Whistle Stop readers respond to questions from The Varsity

The Varsity, The University of Toronto’s student newspaper, published an excellent article on the Whistle Stop Tour today. The writer posed some questions, and our performers’s responses were so beautiful (and unpublishably generous) that I wanted to present them all, uncut and unvarnished, here. Kassandra asked: What do you do, and why? What motivated you to participate in political commentary? How important is it for events like this where artists can speak about current politics? How do you respond to criticism surrounding what you are doing? Read our answers below:

Justin Karcher

On “Me”: Always an interesting question – what I do for “money money” is a lot different than what I like telling people I do – I’m an adjunct professor of writing every now and again, poet, playwright, published author, etc. – an artist, basically. However, art and a passion for writing doesn’t necessarily pay the bills. What does these days? For my day job, I work in insurance where I navigate the tricky waters of catastrophe, like trying to operate a rowboat with a q-tip. Every day you hear about an accident or something tragic and it could be something very minor, but for that person you’re talking to, it is the biggest catastrophe imaginable, especially at that exact moment in time. Kind of like a poem you hear at an event – at that exact moment in time, it is the greatest demonstration of the power of language, a syllabic submarine popping up out of the mouth and if the poem is honest, if it’s true and passionate, it will take aim at all the things that are bringing us down. Working in insurance has allowed me to appreciate catastrophes and that might sound weird, but by appreciation, I mean having a greater understanding for the tragedies that befall all of us on a daily basis – and socially/politically speaking, it’s important for us to know every level of catastrophe and break it down and learn how it affects ALL of us on a daily basis – and really, isn’t that what poetry or art is all about? Continue reading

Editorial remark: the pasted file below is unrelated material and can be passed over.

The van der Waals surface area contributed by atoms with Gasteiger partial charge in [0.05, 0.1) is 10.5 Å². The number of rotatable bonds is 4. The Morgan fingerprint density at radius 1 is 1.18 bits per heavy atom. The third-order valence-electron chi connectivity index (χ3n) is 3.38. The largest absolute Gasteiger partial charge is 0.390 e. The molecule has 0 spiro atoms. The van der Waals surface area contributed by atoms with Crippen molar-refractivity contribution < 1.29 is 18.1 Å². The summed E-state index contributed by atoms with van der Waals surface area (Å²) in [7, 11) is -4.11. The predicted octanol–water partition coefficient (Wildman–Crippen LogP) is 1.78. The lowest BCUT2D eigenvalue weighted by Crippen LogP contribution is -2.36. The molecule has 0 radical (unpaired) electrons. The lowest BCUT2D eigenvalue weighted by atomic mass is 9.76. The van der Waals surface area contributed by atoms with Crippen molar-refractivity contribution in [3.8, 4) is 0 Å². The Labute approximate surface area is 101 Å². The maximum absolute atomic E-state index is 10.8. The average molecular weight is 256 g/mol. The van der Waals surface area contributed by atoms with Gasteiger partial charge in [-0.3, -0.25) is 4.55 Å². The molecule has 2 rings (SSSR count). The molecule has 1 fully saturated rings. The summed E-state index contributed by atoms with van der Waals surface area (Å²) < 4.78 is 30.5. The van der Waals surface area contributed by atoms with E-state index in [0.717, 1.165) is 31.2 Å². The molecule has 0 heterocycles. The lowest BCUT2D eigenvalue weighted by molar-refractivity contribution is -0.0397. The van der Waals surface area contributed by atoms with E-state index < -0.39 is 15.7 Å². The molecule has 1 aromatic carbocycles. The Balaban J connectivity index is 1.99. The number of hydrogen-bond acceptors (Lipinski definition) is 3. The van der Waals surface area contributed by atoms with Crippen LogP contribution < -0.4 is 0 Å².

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Whistle Stop Tour featured in The Daily Orange ahead of Syracuse appearance

“The Whistle Stop Tour has a mad howling, a mating call, a ringing in the ears; it is the attempt of an undisciplined chorus to harmonize with the echoes of the dead. It’s a protest, it’s a serious joke, and it’s an excuse to get together on the nights of the televised election debates for some reason other than the televised election debates,” Ryan said. “Whistle Stop is a hell of a good time.”

Deniz Sahinturk of Syracuse University’s Daily Orange penned an excellent feature on the Whistle Stop Tour, featuring comments from me, poet Ben Brindise, and the Syracue-based Ghost City Press editor Kevin Bertolero, who published Gerry Crinnin’s Haiku to the Chief this summer, and has been a big Whistle Stop supporter since the start.

After appearing at Nox Cocktail Bar in Rochester, stopping at Canisius College for a special Banned Books Week event, and giving an intimate performance at Gerry Crinnin’s house in Fredonia, the tour has picked up steam, fans, and maybe even a sense of holy purpose. From the Daily Orange article:

Brindise said the project hopes to show that the debates this cycle are “much more than a circus.”

“They are a defining moment in our history and if we’re able to affect the people watching them in a way that makes it less surreal and helps to ground them in this moment, then maybe we did something worthwhile,” Brindise said.

The tour rolls through Syracuse this Sunday, 9 Oct, with a reading at The Vault at 5pm. That reading will feature poets Rohan Chhetri and Timothy Carter from the Syracuse University MFA program. Our last stop will be in Toronto at The Steady Cafe and Bar, 19 Oct. staring at 5:30 pm and featuring Ontario poets and spoken word performers Valentino Assenza, Dane Swan, and Robert Priest.